I live in a first-floor modern tenement flat on the outskirts of Glasgow. A few weeks ago when I spend an enjoyable autumn afternoon fungi-hunting at Lochwinnoch, I bought a couple of basic feeders from the shop, one for suet balls and one for peanuts, to hang in in the tree outside my window. I hoped that the way I hung them made them squirrel and fox proof.However, there are a lot of corvids about. Crows, rooks, magpies and especially jackdaws (I've never seen a jay yet and <cough> I'd be choughed indeed. It didn't take long before something – I suspect one of the jackdaws as I saw one of them feeding on the peanuts on day two – has worked out how to undo the base of the peanut feeder so all the peanuts fall on the ground.
Unless I find a durable solution this could turn out to be an expensive hobby if I am to keep the smaller birds satisfied this could be an expensive hobby!. Is there a corvid-proof way to secure the bottom of the feeder? Please advise!
Yes, bird feeders can turn out to require regular supply top ups, particularly this time of year, when food is less abundant. But the repayment is watching the birds feed and how they feed, not just how they land on the feeders but the process of each taking a turn.
Suet balls, fat balls and peanuts go quickly here, so that doesn't surprise me one bit.
Fox proof, every good chance.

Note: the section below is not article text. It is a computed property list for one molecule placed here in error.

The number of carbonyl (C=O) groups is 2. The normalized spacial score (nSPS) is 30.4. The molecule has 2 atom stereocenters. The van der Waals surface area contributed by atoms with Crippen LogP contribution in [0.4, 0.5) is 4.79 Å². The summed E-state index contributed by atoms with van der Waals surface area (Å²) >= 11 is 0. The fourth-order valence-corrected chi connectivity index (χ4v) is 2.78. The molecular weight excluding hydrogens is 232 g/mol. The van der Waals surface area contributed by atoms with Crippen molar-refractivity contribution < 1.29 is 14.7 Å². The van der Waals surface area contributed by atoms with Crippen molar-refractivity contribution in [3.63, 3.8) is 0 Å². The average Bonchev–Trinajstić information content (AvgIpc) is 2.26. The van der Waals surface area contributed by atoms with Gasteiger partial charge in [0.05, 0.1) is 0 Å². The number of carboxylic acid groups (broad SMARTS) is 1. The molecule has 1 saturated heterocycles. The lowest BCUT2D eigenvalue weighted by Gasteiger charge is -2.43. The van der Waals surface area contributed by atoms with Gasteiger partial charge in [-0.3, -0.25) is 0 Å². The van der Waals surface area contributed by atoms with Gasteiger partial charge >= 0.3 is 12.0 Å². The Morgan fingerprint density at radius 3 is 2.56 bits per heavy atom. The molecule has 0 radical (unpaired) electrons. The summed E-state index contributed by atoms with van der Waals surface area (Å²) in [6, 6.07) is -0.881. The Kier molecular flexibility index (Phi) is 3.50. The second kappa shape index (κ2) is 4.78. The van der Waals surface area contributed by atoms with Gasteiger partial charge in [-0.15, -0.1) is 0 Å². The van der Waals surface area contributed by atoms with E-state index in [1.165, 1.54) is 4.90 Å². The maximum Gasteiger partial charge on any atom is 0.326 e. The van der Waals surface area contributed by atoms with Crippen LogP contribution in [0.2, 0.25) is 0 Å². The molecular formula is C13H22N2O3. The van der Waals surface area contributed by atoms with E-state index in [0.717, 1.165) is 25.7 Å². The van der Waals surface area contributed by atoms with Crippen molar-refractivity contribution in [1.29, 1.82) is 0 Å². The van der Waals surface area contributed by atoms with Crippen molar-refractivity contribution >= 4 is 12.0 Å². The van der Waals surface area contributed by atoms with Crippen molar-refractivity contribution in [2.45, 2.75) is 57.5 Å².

Squirrel proof, I very much doubt, they will climb trees with ease, after all, that is a main stay of their survival as well as running along the ground.
You can get squirrel guards, which should make it difficult for squirrels to access the feeders, though you may find it may deter some of the smaller birds.
Squirrel guards will make it more awkward for the larger birds to feed, blackbirds and similar size, crows, not normally and likewise magpies or other large birds. But never say never, here I have a crow that has almost mastered the art of getting on a fat ball feeder.
Flickr Peak Rambler
We spend 90% of net income on conservation, public education and advocacy
The RSPB is a member of BirdLife International. Find out more about the partnership
© The Royal Society for the Protection of Birds (RSPB) is a registered charity: England and Wales no. 207076, Scotland no. SC037654
Accepting all non-essential cookies helps us to personalise your experience
These cookies are required for basic web functions
Allow us to collect anonymised performance data
Allow us to personalise your experience